Common Mistakes Companies Make in Hiring and Developing Talent

The human resources department of a company has a tremendous impact on a firm’s success and growth, which is why to avoid stagnancy, it’s essential to hire new employees or train existing ones. Unfortunately, all too often, companies make bad hiring decisions or fail to see potential in existing employees.

These two factors play a significant in the rise of incompetence and dissatisfaction among employees, preventing both the company and its staff from reaching their highest potential. To prevent situations like these from arising, it’s best to consult a psychological business consultant, who will work with you and help you manage your recruitment, employee assessment, and promotion programs.

Having worked with multiple firms over the past three decades, The Company Psychologist wants to help you steer clear of errors that have cost other firms a fortune. To do so, we have put together a list of the most common mistakes companies make in hiring and developing talent, and how to avoid them!

1. Hiring based on a resume or previous experience.
People often exaggerate and outright lie on resumes about both their qualifications and experience, using it as an easily manipulated marketing document rather than a career biography. Also, just because a person has experience in a particular position with one company does not mean that his or her experience will translate to your company. Moreover, qualifications do not guarantee. Thousands and thousands of people graduate every year, why do you think only the crème de la crème of the group get hired?

To reduce bad hiring decisions, you need to customize your criteria for human resource selection to focus more on skills and personality. A strategic approach to hiring, one that includes structured interviews and assessment tools, can significantly reduce bad hiring decisions.

2. Not understanding the importance of cultural fit in hiring talent.
Every company has a unique culture. The people who thrive in a company are those whose skills, talents, personality, and values align with the company’s goals. Companies can gain an understanding of what their culture is through organizational analysis, employee and customer surveys, and open and honest communication. Before hiring someone, try to ensure that they understand the core values of your company.

3. Not identifying and developing high potential talent.
Companies have a wealth of talent on which to draw. However, individuals who are not in high visibility positions often get overlooked when it comes to talent development. Some people are content to do their jobs and are not interested in advancing, while others would love the opportunity to grow, develop, and make a more significant contribution to the organization. A systematic assessment process can identify those who have the potential to take on different or more significant roles in the company as the first step in a professional development plan.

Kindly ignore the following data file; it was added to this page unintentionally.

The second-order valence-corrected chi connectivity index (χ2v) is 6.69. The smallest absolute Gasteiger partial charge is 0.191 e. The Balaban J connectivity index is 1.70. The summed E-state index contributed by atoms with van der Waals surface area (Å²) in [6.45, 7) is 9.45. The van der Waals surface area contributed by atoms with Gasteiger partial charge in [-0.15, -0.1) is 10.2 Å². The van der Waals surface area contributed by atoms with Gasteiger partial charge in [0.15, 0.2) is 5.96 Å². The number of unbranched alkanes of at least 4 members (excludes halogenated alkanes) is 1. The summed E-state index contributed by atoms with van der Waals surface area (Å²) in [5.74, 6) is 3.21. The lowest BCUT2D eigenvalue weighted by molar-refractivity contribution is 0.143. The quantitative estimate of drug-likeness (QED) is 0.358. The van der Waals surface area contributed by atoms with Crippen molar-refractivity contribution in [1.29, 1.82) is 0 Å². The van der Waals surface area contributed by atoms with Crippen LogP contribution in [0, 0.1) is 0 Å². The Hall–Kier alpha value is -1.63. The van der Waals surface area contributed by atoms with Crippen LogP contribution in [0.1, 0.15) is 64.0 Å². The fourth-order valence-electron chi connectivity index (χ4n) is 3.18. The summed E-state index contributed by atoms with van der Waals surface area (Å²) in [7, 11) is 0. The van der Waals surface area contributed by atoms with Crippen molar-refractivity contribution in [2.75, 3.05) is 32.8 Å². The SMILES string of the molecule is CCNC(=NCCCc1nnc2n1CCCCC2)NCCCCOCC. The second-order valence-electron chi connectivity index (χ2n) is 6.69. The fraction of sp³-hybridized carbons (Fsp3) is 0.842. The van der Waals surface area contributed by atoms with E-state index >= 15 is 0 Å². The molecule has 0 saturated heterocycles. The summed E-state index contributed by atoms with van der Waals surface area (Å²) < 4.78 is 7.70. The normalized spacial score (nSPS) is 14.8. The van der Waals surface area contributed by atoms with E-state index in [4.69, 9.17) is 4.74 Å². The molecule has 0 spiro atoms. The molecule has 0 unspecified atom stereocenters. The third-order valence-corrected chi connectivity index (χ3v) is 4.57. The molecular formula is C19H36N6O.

4. Not recognizing that talent development is an ongoing process.
For a person to develop his or her professional talents, classes, seminars, directed readings, and performance reviews are valuable, but not enough for long-term growth. A process of providing varied experiences with ongoing continuous feedback can keep an individual engaged, invested, and energized.

5. Not giving people the opportunity to fail.
Not every corporate initiative, project, or strategy change is successful. However, unsuccessful projects can provide valuable lessons to those involved, and those lessons can lead to future successes. People need to feel confident that a failed project does not mean the end of their careers.

6. Hiring average people and expecting above average results.
In today’s business environment, it can be very difficult to terminate someone once they are hired. Companies need to set higher standards in the initial hiring process to reduce the chances of hiring someone who is a bad fit. You might think you do, but you don’t have the time to “fix” someone who should not have been hired in the first place.

To avoid these and other mistakes, reach out to the experts at The Company Psychologist.

The Company Psychologist is owned by Angelo C. Valenti, who is a psychological business consultant in Brentwood, Tennessee, and co-author of the book Unleashing Leadership: Aligning What Your People Do Best With What Your Organization Needs Most. With over thirty-five years of experience, we have served a client base consisting of publicly traded organizations, private companies, and family-owned businesses in a variety of industries. We provide talent management and organizational development services across Brentwood, Nashville, Franklin, Murfreesboro, Spring Hill, and Hendersonville, Tennessee.

For a complete list of our services, please click here. If you have any questions about business psychology and consultancy, we’d love to hear from you. Please contact us here.